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 SSSC Volunteer Guide & Orientation:

SSSC Volunteer Guide

 A guide for Volunteer Activities for the

Stafford Springs Soccer Club 

Table of Contents


1.Volunteer Roles and Duties

2.SSSC Big Rules for Coaches

3.Minikicker Session Guidelines

4.Examples of Soccer Practice Activities

5.Thumbnail Rules of Soccer

SSSC Administrative Tasks



Description of Duties

Team Parent Coordinator

Coordinate schedules, pictures, fund raising, passes for a team.

Registrar, Assistant Registrar

Handle mechanics of registration and register all kids and volunteer adults with the state CJSA office.

Player Registration Events

Advertise in Journal Inquirer, Reminder, distribute school flyers.

Staff player registration events and communicate online registration.

Referee Assignor

Organize the referee program and schedule referees for all matches. This includes becoming certified with the state to learn how to appropriately assign referees.

Fund Raising Officer


Organize all fund-raising events and establish fund-raising strategy.  Examples: Uniroyal promotion, Dinner Dance, Candy Sale, etc.

Communications Officer

Publish Newsletters and Manage Web Site content


Responsible for checkbook and financial reports to the board members.

Equipment Manager

Assemble all equipment requirements and purchase equipment from appropriate sourcs (Goals, nets, balls, cones, uniforms, t-shirts, etc)

Travel Club Program

Coordinate communications and activities for the travel club coaches

Recreational Program Commissioners


A commissioner to coordinate scheduling and activities for

Under 8 (Intramurals)

Under 6 (Minikicker) for Mondays and Thursdays

Under 6 (Minikicker) for Wednesdays and Saturdays

Summer Camp Director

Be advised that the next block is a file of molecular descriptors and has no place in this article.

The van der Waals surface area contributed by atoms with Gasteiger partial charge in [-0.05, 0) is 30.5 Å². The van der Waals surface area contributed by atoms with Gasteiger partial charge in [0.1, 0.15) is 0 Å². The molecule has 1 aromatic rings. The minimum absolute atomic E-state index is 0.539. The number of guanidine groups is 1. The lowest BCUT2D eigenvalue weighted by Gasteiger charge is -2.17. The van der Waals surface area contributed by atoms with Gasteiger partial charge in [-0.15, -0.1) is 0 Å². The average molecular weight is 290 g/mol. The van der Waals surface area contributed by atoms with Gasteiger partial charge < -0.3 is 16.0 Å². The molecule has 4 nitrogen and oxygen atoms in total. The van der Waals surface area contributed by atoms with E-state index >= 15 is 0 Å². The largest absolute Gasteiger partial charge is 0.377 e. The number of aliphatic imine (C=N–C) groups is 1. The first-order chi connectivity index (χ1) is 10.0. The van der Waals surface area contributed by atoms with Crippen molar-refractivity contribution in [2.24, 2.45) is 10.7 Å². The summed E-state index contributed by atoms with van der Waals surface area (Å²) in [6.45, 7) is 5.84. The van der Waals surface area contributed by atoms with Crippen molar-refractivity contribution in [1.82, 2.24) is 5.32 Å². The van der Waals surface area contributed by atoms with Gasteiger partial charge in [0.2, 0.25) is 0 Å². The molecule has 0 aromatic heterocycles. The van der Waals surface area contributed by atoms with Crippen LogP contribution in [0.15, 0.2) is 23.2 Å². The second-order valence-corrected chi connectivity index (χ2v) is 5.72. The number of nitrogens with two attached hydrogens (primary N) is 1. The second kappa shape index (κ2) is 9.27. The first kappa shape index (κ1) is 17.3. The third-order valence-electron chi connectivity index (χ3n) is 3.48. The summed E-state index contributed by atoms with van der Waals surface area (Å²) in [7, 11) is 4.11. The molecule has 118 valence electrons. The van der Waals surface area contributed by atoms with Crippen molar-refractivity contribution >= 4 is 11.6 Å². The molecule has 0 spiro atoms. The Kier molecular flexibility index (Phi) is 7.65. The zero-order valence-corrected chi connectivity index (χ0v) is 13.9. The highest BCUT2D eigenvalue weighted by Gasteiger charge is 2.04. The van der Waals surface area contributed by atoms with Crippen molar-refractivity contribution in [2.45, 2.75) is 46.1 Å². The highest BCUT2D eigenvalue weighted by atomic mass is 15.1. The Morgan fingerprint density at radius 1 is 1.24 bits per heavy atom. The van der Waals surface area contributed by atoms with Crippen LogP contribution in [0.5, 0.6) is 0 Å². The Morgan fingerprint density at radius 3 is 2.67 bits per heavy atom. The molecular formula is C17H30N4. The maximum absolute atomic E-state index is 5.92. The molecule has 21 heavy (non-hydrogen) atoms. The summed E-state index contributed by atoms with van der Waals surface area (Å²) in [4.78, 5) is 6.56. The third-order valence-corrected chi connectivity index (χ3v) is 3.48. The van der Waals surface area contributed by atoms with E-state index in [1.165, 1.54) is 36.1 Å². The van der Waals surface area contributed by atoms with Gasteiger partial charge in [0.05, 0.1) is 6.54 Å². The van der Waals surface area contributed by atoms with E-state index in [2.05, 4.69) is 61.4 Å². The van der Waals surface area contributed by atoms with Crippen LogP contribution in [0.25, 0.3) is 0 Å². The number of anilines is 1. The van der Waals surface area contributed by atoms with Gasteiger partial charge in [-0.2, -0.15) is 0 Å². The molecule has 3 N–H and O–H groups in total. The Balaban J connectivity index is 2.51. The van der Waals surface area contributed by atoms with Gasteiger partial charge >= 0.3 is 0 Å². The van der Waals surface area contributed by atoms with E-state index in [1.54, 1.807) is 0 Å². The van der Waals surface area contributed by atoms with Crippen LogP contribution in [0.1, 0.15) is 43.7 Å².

Late August event.  Duties include coordinating with the summer camp outfit, assisting with the registration process and camp counseler accommodations.

Player Development Officer (no PDO)

Oversee Player Development Officer activities, if we ever hire a PDO.

NE District Representative

Attend monthly Northeast District board and annual CJSA AGM


Coordinate with the photographer of choice to organize photograph taking session with each SSSC group in the Fall.

Summerfest Booth

Staff the July 4th Summerfest booth where SSSC sells Pretzels & soft drinks


SSSC: Big Rules for Coaches

Team Parents / Coaches: Thank you for volunteering to help organize a team. This one page guide is intended to help you understand the very few basic soccer objectives to keep in mind. It also includes a one page thumbnail guide to the rules of soccer.


Big Rules for SSSC Coaches

1.     Kids are here to have fun.  Keeping a positive attitude at all times and using words of encouragement goes a long way toward kids and parents having fun.

2.     Safety is essential.  All kids always wear shin guards.  No jewelry or dangerous apparel, like hard casts.  Players that fall to the ground should be continuously instructed to get up before they attempt to play the ball.  Horseplay is not good.

3.     Always take time at every practice session to kick and dribble the ball, and do so under pressure.  “Under Pressure” means with some kind of distraction going on, like a defender that is covering closely.   Less intense pressure might be kids dribbling in close quarters without losing the ball. A kid’s overall soccer skills are greatly enhanced by simply being very comfortable with these fundamentals.

4.     Positions on the field should be no more precise than forward / offense, back / defense or goalie.  All field players should always be involved in the play all over the field.  Players should attempt to keep their “shape” all around the field, attacking offensively with all players and defending defensively with all players all over the field. (Defenders shouldn’t be standing 10 yards in front of the goalie the whole game waiting for the ball to come to them.).  Further, kids this age should be given a chance to play each of the different positions at some point.

5.     All practice drills / activities should be constructed so all or most of the kids are actually participating in the activity at the same time.  Nine kids standing in line watching one or two kids do a drill is VERY BORING for those nine kids.  Nearly ALL activities can be modified in some way so that all kids can be “doing” the activity at the same time. Keeping kids busy helps their fitness, conditioning, increases the amount of time they are learning soccer and getting more comfortable with the ball.

6.     Frequent water breaks are good. Period.

7.     Use the right equipment.  Use a #3 ball for all Under 6 and Under 8 play.  Use a #4 ball for kids age 8 right up through 11years old (Under 9 thru Under 12).  Only the 12 and 13 year olds (Under 13-14) should use a #5 ball.